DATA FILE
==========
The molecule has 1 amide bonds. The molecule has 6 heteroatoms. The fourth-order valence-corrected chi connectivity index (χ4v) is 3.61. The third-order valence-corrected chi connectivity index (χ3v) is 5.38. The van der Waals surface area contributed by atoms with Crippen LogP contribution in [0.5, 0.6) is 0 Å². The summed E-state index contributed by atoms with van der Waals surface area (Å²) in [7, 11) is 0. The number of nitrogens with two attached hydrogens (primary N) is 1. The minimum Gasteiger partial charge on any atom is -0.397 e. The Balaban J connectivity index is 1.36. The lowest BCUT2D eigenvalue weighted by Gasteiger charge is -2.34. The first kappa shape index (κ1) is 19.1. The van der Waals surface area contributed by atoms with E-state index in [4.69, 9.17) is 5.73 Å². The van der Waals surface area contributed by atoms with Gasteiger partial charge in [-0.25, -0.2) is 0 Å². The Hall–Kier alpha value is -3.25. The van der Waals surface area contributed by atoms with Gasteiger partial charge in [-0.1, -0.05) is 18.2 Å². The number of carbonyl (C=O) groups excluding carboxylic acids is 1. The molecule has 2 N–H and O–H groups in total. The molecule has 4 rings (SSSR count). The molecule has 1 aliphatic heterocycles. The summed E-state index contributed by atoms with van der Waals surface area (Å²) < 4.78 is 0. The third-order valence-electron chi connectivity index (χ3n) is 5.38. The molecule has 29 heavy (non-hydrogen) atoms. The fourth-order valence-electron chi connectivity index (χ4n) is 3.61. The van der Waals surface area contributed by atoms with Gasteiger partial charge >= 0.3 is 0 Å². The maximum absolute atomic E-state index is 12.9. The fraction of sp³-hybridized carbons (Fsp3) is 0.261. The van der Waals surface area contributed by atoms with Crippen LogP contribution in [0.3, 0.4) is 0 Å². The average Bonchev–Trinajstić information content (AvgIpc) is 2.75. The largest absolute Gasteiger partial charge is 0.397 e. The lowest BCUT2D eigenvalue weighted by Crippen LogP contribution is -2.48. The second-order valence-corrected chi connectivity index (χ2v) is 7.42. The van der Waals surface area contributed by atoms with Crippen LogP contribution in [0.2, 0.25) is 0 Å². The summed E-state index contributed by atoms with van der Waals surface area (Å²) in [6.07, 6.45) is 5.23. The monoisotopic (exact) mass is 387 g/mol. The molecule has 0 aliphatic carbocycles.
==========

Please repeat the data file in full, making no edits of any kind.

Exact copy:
The molecule has 1 amide bonds. The molecule has 6 heteroatoms. The fourth-order valence-corrected chi connectivity index (χ4v) is 3.61. The third-order valence-corrected chi connectivity index (χ3v) is 5.38. The van der Waals surface area contributed by atoms with Crippen LogP contribution in [0.5, 0.6) is 0 Å². The summed E-state index contributed by atoms with van der Waals surface area (Å²) in [7, 11) is 0. The number of nitrogens with two attached hydrogens (primary N) is 1. The minimum Gasteiger partial charge on any atom is -0.397 e. The Balaban J connectivity index is 1.36. The lowest BCUT2D eigenvalue weighted by Gasteiger charge is -2.34. The first kappa shape index (κ1) is 19.1. The van der Waals surface area contributed by atoms with E-state index in [4.69, 9.17) is 5.73 Å². The van der Waals surface area contributed by atoms with Gasteiger partial charge in [-0.25, -0.2) is 0 Å². The Hall–Kier alpha value is -3.25. The van der Waals surface area contributed by atoms with Gasteiger partial charge in [-0.1, -0.05) is 18.2 Å². The number of carbonyl (C=O) groups excluding carboxylic acids is 1. The molecule has 2 N–H and O–H groups in total. The molecule has 4 rings (SSSR count). The molecule has 1 aliphatic heterocycles. The summed E-state index contributed by atoms with van der Waals surface area (Å²) < 4.78 is 0. The third-order valence-electron chi connectivity index (χ3n) is 5.38. The molecule has 29 heavy (non-hydrogen) atoms. The fourth-order valence-electron chi connectivity index (χ4n) is 3.61. The van der Waals surface area contributed by atoms with Gasteiger partial charge >= 0.3 is 0 Å². The maximum absolute atomic E-state index is 12.9. The fraction of sp³-hybridized carbons (Fsp3) is 0.261. The van der Waals surface area contributed by atoms with Crippen LogP contribution in [0.3, 0.4) is 0 Å². The average Bonchev–Trinajstić information content (AvgIpc) is 2.75. The largest absolute Gasteiger partial charge is 0.397 e. The lowest BCUT2D eigenvalue weighted by Crippen LogP contribution is -2.48. The second-order valence-corrected chi connectivity index (χ2v) is 7.42. The van der Waals surface area contributed by atoms with Crippen LogP contribution in [0.2, 0.25) is 0 Å². The summed E-state index contributed by atoms with van der Waals surface area (Å²) in [6.07, 6.45) is 5.23. The monoisotopic (exact) mass is 387 g/mol. The molecule has 0 aliphatic carbocycles.